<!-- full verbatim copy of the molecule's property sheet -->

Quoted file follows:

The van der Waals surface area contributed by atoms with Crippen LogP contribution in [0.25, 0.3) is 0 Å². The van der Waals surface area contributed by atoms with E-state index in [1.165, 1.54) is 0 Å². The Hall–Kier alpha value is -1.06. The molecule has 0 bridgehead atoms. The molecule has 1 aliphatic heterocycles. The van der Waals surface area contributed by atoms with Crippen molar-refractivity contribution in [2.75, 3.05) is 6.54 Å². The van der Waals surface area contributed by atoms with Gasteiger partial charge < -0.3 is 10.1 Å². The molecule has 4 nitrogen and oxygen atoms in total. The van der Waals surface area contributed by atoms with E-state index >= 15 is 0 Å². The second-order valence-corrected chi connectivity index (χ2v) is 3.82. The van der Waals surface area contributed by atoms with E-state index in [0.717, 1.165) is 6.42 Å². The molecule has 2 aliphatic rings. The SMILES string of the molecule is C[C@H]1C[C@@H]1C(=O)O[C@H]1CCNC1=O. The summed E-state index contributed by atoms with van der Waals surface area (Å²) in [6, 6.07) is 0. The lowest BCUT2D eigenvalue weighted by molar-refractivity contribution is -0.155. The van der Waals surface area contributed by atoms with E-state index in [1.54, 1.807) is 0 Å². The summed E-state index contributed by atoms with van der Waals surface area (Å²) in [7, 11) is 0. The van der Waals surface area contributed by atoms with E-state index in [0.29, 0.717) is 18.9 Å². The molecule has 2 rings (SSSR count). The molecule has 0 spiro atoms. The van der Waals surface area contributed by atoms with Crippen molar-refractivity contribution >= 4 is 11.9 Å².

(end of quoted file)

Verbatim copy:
The van der Waals surface area contributed by atoms with Crippen LogP contribution in [0.25, 0.3) is 0 Å². The van der Waals surface area contributed by atoms with E-state index in [1.165, 1.54) is 0 Å². The Hall–Kier alpha value is -1.06. The molecule has 0 bridgehead atoms. The molecule has 1 aliphatic heterocycles. The van der Waals surface area contributed by atoms with Crippen molar-refractivity contribution in [2.75, 3.05) is 6.54 Å². The van der Waals surface area contributed by atoms with Gasteiger partial charge < -0.3 is 10.1 Å². The molecule has 4 nitrogen and oxygen atoms in total. The van der Waals surface area contributed by atoms with E-state index >= 15 is 0 Å². The second-order valence-corrected chi connectivity index (χ2v) is 3.82. The van der Waals surface area contributed by atoms with E-state index in [0.717, 1.165) is 6.42 Å². The molecule has 2 aliphatic rings. The SMILES string of the molecule is C[C@H]1C[C@@H]1C(=O)O[C@H]1CCNC1=O. The summed E-state index contributed by atoms with van der Waals surface area (Å²) in [6, 6.07) is 0. The lowest BCUT2D eigenvalue weighted by molar-refractivity contribution is -0.155. The van der Waals surface area contributed by atoms with E-state index in [1.54, 1.807) is 0 Å². The summed E-state index contributed by atoms with van der Waals surface area (Å²) in [7, 11) is 0. The van der Waals surface area contributed by atoms with E-state index in [0.29, 0.717) is 18.9 Å². The molecule has 2 rings (SSSR count). The molecule has 0 spiro atoms. The van der Waals surface area contributed by atoms with Crippen molar-refractivity contribution >= 4 is 11.9 Å².